Though the Weather Radio broadcast is your best resource for weather conditions, NOAA also uses a Coastal Warning Display Program at select small boat stations.
The following flags and colored lights are displayed to warn boaters of storms. Any of these display signals should make you think twice about heading out on the water.
What Is a Small Craft Advisory?
A Small Craft Advisory is issued by the National Weather Service as a warning when winds have reached dangerous speeds. Sustained wind speeds that govern the issuance of a Small Craft Advisory vary depending on geographical areas, but are generally between 20 and 33 knots. It can also be issued for other hazardous conditions such as sea and lake ice. All boaters should take appropriate precautions during a Small Craft Advisory.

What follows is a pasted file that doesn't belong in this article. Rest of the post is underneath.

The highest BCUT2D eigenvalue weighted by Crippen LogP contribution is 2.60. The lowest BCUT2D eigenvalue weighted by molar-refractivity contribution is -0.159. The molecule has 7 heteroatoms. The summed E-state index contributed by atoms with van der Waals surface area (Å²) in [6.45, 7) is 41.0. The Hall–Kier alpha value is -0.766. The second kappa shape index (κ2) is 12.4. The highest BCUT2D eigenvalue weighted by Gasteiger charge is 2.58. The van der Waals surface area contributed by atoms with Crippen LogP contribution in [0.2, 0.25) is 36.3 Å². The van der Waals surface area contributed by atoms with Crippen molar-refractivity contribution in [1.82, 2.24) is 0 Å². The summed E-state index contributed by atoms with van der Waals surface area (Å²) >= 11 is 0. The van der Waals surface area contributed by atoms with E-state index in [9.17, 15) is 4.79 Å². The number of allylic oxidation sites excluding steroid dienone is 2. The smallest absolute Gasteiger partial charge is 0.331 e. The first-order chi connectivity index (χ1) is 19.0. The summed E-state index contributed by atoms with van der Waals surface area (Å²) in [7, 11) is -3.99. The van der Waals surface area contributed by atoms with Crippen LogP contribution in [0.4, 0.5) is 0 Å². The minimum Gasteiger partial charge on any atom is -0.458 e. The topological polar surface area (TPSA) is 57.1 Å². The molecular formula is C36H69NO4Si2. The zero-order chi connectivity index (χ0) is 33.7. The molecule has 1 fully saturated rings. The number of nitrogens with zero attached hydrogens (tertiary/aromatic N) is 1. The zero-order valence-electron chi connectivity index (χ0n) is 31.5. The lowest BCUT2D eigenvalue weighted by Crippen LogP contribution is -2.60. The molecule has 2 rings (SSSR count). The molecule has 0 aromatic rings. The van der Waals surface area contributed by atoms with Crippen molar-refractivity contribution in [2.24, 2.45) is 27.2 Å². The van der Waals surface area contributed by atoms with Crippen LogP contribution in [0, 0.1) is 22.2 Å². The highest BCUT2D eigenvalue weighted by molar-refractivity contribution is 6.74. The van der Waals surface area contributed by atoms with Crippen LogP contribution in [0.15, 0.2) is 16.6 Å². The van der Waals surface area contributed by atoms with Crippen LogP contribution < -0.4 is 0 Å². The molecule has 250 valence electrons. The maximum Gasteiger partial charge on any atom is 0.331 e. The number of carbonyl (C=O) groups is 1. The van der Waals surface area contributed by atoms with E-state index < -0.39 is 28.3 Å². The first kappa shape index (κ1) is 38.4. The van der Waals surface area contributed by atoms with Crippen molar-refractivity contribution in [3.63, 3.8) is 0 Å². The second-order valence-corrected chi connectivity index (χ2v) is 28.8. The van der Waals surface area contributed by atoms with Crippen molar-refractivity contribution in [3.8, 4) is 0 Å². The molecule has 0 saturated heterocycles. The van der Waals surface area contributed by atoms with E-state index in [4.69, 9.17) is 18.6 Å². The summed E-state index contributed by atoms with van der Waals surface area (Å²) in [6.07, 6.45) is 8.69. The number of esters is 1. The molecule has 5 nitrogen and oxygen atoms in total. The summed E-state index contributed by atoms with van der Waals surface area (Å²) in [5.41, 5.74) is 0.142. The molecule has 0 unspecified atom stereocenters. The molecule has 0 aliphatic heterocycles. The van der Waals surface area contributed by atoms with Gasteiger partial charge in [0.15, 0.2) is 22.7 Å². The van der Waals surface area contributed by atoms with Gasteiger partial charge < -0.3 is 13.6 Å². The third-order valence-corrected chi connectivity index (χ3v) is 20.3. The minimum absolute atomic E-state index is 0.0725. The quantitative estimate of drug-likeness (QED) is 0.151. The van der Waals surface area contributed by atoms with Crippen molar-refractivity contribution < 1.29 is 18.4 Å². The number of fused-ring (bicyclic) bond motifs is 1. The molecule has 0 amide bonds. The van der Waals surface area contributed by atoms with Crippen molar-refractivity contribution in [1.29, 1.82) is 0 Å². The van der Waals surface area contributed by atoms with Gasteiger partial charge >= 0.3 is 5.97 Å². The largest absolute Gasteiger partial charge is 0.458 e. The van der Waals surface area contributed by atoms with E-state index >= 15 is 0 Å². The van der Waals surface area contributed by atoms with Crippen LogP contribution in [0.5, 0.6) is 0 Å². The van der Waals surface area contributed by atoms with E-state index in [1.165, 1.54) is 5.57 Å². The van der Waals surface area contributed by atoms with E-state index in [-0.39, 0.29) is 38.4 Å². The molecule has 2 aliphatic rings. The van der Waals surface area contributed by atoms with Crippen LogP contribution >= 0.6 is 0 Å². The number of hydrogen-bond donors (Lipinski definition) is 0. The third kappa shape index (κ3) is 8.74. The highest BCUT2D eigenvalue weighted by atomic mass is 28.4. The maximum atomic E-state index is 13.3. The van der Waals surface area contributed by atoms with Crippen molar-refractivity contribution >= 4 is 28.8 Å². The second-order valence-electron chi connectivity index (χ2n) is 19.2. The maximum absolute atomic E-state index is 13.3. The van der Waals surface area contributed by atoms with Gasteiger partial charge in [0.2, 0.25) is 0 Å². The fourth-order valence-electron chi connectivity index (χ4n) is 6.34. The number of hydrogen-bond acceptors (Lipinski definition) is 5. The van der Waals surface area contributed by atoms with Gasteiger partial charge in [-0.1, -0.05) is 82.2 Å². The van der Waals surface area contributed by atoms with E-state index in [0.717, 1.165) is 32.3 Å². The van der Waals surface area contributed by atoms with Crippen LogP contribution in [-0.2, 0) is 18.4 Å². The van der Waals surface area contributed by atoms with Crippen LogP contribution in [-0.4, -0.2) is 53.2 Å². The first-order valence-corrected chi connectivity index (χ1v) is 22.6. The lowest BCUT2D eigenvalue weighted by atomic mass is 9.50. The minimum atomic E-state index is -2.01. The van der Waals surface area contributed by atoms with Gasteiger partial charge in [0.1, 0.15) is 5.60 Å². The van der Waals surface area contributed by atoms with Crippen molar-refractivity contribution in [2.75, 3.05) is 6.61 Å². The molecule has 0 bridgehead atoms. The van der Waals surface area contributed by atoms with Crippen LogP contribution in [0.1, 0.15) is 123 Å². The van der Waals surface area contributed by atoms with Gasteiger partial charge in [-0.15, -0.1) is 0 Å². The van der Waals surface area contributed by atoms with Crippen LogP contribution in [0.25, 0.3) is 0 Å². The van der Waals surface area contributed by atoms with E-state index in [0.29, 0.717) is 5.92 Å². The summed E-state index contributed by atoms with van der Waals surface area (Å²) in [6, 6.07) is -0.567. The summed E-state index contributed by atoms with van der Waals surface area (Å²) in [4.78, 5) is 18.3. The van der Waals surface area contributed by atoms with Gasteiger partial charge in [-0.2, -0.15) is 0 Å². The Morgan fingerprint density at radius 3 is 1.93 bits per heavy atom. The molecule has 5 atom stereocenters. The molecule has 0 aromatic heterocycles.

Small Craft Advisory: Boat Size
The National Weather Service does not specifically define a Small Craft with regards to the size of the boat. Experience of the operator, type and size of the boat and the overall condition of the boat are all factors that should be considered.
Small Craft Advisory
Winds of 18 to 33 knots, or 24 to 38 miles per hour.
Winds of 34 to 47 knots, or 39 to 54 miles per hour.
Winds greater than 48 knots, or 55 miles per hour.
Winds greater than 64 knots, or 74 miles per hour.
You'll also want to pay close attention to tropical storm warnings, which are given whenever there are observed or forecast winds of 34 to 64 knots. Special marine warnings are broadcast when there are observed or forecast winds of 34 knots or greater, and the winds are part of a storm system that is expected to last longer than 2 hours.
Other Warnings to be Wary of:
Observed or forecast winds of 34-64 knots.
Observed or forecast winds of 34 knots or higher, coupled with a storm to last more than two hours.